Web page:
MONTREAL — As North American monarch butterfly populations decline, the David Suzuki Foundation is launching a Monarchs in Mexico contest. Citizens throughout Canada will have the chance to win a one-of-a-kind trip to discover a magnificent refuge for this species. The monarch was designated as endangered in November.
Winners will have 10 days to discover Mexico's beauty and observe monarch butterflies in their natural habitat. After visiting the historical heart of Mexico City, winners will enjoy an awe-inspiring spectacle of millions of butterflies in flight at the El Rosario and Sierra Chincua sanctuaries, declared a UNESCO World Heritage Site in 2008.
The endangered monarch is a Canadian icon
The contest is part of the Butterflyway Project launched by the Foundation last spring to raise awareness among Canadians of the threats facing the monarch, including climate change, habitat reduction and pesticide use. In agriculture, widespread herbicide use reduces the number of plants monarchs rely on, including flowering plants adult butterflies need for nectar and milkweed their caterpillars depend on for food. Milkweed used to be common in North America, but has now been eradicated from many fields, declining by as much as 58 per cent in some regions. Experts on the Committee on the Status of Endangered Wildlife in Canada say every generation of migrating monarchs depend on milkweed. Planting milkweed helps the monarch population, which hit a historical low of barely 33.5 million in 2013, compared to the annual average of 350 million a year over the past 15 years. Thanks to the efforts of citizens, more than 5,000 plants and 20,000 seed packs have been planted in Canada in 2016, as part of the Butterflyway Project.
"This steep decline in monarch populations over the past few years has raised concerns about the impact humans have on biodiversity, on which we all depend," says David Suzuki Foundation Quebec science projects manager Louise Hénault-Ethier. "A 2016 study published in Scientific Reports estimates that the monarch population in North America has a probability of declining up to 57 per cent over 20 years. Fortunately, there are solutions, but they require cooperation between North American governments, scientists, non-governmental organizations and citizens everywhere, including in Quebec. The first step could simply be discovering the wonder of the monarch. We hope this contest will encourage people to learn more about this butterfly and the importance of protecting it."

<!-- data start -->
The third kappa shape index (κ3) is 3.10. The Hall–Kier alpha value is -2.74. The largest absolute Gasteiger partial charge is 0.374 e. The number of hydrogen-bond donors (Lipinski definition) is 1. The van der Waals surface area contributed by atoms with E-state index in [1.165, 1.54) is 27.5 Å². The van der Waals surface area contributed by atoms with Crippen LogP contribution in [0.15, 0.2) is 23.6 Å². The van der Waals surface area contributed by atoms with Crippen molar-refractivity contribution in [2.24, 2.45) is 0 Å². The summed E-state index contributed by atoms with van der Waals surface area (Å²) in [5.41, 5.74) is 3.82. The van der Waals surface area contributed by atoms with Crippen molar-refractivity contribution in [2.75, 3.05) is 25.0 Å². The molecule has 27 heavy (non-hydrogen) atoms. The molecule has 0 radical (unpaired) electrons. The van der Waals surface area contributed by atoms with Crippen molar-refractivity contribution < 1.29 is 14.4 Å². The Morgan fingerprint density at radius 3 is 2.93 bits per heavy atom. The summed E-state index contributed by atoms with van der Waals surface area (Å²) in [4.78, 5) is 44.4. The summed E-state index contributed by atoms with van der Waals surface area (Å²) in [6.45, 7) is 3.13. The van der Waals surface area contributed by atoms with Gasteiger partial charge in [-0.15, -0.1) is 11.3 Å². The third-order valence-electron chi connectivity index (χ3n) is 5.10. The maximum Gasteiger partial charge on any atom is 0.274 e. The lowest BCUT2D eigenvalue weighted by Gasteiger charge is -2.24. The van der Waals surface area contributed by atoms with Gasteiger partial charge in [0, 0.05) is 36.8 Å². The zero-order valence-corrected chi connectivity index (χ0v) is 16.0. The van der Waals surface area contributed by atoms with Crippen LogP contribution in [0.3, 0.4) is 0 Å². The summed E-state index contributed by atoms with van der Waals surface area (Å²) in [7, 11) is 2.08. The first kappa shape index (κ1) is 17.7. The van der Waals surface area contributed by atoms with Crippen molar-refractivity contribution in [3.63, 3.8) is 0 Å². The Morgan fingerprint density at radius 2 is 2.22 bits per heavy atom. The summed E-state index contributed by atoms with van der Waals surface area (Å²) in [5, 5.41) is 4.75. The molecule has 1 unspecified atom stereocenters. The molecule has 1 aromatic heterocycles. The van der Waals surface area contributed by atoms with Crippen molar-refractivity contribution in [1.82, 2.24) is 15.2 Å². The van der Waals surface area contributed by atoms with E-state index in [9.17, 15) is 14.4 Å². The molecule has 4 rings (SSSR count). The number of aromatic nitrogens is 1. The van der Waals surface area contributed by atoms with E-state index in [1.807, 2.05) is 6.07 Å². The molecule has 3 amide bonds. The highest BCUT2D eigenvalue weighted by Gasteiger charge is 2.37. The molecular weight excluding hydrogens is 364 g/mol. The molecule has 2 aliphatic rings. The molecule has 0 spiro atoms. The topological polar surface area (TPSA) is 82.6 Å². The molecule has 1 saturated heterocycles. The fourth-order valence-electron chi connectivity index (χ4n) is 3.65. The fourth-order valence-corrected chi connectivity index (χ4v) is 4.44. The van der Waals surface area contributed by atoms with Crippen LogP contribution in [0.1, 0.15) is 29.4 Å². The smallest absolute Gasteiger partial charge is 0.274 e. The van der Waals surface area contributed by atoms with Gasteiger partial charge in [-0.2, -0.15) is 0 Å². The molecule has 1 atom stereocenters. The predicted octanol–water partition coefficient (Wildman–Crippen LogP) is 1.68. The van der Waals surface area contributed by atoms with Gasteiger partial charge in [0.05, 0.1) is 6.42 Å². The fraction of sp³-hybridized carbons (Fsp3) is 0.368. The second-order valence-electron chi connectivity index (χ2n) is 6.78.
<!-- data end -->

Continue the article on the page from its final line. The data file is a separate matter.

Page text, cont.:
Butterflyway Project: Second edition will take off in 2017
The second edition of the Butterflyway Project will be announced in early March with a range of suggested actions that will enable people to help save an iconic Quebec species — including buying milkweed, spearheading political advocacy and taking part in an ambassador program to create a butterfly effect to protect the monarch locally.
The contest will run from January 18 to 29, 2017, and is open to all Canadian citizens or permanent residents of Canada. The prize includes a 10-day trip for two to Mexico, including return flight to Mexico City* from the winner's city of residence, and accommodations.
The winner will be drawn at random and contacted on January 30, 2017, between 12 p.m. and 2 p.m. EST, through the contact information indicated on the entry ballot. The winner will have two hours to confirm whether he or she accepts the prize.
For more details, go to http://action2.davidsuzuki.org/mexico
The Monarchs in Mexico contest is presented by Nature's Way and Cascades, in partnership with Espace pour la vie, Aeroplan and G Adventures.
_*The Foundation would like to point out that GHG emissions from the return flight to Mexico will be offset by the purchase of carbon credits. _
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Information and interview requests:
Manon Dubois, Communications Director (Quebec)
David Suzuki Foundation
National program partners: